This was not just a title defense. It was a bludgeoning. Holloway may have swung a sledgehammer in comparison to his teammates, smashing his way to 27.5 points (the second-highest total in history), but practically everyone in a Gators uniform took a turn clobbering the one-man-team narrative.

“I’ll be honest, I took offense to some of the things that were said over the last couple of weeks about how we were a one-man band, and we were just Grant Holloway,” Coach Holloway said during the trophy presentation. “Grant’s a phenomenal athlete; he does phenomenal things for us, but you can’t discount our jumpers, our throwers, our other hurdlers and sprinters.

“We are a track and field team. We’re not just a one-man band.”

He could not understand the tone of surprise in the building. Since 2003, his first season as men's head coach, Florida’s track record (pun intended) is producing its best performances at NCAA meets. Of the 33 NCAA Championships within that span, the Gators won the title or finished second 22 times (for perspective, no other program has more than nine top-two finishes in that span), including 18 of the last 21. Florida’s five indoor national titles alone put them in rarefied air, as only seven other Division I teams have won five-plus titles since the start of the 2009-10 athletics season. Two teams on the list are familiar to most: Alabama football and Connecticut women’s basketball.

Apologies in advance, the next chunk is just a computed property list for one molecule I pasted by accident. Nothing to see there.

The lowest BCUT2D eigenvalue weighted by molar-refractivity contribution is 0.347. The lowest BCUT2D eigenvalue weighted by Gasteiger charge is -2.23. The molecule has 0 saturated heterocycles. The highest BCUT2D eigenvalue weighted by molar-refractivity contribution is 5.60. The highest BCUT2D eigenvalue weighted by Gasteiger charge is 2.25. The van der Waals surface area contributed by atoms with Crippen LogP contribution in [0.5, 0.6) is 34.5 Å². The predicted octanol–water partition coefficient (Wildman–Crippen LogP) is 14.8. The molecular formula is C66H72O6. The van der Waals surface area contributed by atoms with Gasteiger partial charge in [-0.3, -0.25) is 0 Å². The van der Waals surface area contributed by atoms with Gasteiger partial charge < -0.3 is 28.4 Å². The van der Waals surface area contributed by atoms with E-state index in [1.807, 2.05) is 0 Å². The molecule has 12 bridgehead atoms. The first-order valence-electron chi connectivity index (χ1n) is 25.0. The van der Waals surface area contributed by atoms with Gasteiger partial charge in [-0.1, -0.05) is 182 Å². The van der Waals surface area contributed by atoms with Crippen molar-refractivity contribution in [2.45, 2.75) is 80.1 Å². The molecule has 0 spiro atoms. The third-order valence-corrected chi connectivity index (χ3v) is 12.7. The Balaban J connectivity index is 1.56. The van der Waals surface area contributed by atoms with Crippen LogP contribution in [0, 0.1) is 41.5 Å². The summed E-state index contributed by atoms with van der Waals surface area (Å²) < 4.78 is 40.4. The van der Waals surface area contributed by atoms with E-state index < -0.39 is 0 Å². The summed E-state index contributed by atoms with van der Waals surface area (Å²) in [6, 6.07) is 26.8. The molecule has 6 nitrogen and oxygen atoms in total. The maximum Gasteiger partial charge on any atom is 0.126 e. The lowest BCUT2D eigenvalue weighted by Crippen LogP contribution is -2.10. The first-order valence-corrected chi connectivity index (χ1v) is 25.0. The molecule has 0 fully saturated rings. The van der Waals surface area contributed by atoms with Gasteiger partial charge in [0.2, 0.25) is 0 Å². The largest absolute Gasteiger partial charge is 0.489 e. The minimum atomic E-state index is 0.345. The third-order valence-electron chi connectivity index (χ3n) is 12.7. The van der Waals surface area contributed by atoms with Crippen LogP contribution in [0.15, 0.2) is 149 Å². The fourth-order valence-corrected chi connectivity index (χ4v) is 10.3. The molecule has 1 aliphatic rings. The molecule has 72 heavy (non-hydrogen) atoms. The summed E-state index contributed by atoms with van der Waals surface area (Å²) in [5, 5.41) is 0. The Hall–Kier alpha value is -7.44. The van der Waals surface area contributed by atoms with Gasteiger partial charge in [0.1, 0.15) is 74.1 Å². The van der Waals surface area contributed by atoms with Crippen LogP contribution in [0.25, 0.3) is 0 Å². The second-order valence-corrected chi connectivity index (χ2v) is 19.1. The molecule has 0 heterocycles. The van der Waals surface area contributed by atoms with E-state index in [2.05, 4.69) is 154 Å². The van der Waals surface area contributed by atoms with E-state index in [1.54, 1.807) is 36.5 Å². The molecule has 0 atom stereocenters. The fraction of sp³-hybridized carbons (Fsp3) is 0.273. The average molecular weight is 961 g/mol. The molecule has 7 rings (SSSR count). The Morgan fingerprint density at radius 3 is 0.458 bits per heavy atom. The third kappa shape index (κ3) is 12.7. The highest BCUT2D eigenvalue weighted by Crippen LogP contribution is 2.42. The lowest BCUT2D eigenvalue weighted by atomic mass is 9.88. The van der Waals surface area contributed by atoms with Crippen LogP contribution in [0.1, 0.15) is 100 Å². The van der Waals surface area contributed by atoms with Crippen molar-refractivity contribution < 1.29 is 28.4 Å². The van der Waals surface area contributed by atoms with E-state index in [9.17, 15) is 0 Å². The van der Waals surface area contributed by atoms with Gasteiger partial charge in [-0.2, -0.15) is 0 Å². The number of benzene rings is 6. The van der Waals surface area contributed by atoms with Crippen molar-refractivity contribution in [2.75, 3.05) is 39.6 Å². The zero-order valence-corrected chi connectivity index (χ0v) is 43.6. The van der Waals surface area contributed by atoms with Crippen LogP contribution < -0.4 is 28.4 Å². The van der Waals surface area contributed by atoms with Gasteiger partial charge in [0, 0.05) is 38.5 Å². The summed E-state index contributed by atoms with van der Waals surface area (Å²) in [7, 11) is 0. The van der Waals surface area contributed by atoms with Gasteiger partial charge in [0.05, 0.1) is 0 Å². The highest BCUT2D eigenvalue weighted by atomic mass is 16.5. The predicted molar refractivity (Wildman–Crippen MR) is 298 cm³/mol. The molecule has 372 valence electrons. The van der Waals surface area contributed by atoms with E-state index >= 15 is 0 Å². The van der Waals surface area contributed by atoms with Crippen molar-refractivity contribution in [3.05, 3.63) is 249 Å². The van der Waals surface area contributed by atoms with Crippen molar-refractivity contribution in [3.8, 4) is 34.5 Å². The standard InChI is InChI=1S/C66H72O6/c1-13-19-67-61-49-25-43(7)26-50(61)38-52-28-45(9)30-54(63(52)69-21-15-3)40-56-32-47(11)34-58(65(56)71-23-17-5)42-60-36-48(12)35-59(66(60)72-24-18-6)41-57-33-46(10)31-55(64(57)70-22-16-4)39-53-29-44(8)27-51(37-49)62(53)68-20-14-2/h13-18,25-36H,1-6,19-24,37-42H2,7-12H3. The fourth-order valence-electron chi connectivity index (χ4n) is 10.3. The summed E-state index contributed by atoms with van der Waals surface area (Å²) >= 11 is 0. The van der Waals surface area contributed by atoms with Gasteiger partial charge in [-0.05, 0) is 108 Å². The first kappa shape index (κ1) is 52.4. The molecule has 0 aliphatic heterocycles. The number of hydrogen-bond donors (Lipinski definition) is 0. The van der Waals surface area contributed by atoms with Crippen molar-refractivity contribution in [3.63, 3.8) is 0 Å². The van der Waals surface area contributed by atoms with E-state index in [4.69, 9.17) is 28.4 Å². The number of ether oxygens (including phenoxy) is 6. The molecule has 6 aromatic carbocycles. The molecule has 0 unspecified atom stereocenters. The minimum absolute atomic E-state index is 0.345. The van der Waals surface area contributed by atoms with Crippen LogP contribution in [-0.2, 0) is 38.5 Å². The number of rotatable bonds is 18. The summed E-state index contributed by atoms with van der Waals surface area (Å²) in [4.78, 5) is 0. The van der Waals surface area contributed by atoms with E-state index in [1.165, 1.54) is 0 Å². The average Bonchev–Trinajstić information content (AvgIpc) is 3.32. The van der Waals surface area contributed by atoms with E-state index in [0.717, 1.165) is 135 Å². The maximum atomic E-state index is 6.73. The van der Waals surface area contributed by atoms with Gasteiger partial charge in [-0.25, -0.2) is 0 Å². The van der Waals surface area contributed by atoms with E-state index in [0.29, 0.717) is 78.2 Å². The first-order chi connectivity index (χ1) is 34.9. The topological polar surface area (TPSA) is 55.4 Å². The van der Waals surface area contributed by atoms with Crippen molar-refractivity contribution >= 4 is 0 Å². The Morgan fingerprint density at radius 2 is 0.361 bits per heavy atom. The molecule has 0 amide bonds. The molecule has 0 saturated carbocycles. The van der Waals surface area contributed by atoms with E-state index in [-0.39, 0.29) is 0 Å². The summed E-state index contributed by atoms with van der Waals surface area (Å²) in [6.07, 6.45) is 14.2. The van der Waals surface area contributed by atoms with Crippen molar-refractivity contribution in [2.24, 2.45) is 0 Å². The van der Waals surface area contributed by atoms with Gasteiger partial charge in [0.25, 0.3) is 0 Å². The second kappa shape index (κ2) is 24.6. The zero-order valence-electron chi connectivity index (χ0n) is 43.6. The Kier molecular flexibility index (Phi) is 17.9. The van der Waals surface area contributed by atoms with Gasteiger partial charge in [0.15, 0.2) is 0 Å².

Why did anyone expect this year to be any different?

It has been this way ever since Florida broke through and won its first championship in 2010. The Gators were second at six of the previous 14 NCAA meets, and they were just two points short of winning outdoors in 2009.

Photo: Cheryl Treworgy

“Once we won that first one, then we all knew it could be done,” Coach Holloway said in a radio interview earlier this week. “There’s a confidence, kind of a swag, as people like to call it, that we walk in the building with. We’re not cocky. We’re not overconfident. But we walk in knowing if we do our jobs, we have a chance.”

Florida followed its 2010 national title with victories at the NCAA Indoor Championships in 2011, 2012, and 2018. The Gators also won the NCAA Outdoor Championships in 2012, 2013, 2016, and 2017.

Coach Holloway walked into the Birmingham CrossPlex a little more juiced up than usual last weekend.

There was a notion he lost his touch coaching the sprints. At last year’s NCAA Indoors, Florida did not have an entrant in the 60 meters, 200 meters, or 400 meters for the first time since 1996, when he joined the staff as an assistant coach for sprints, hurdles and relays. Bear in mind, they won the meet anyway. Still, detractors saw world-class speed in Hakim Sani Brown, a former elite high school recruit in Ryan Clark, and a stable of talented quarter-milers. How could all of them miss the 2018 field?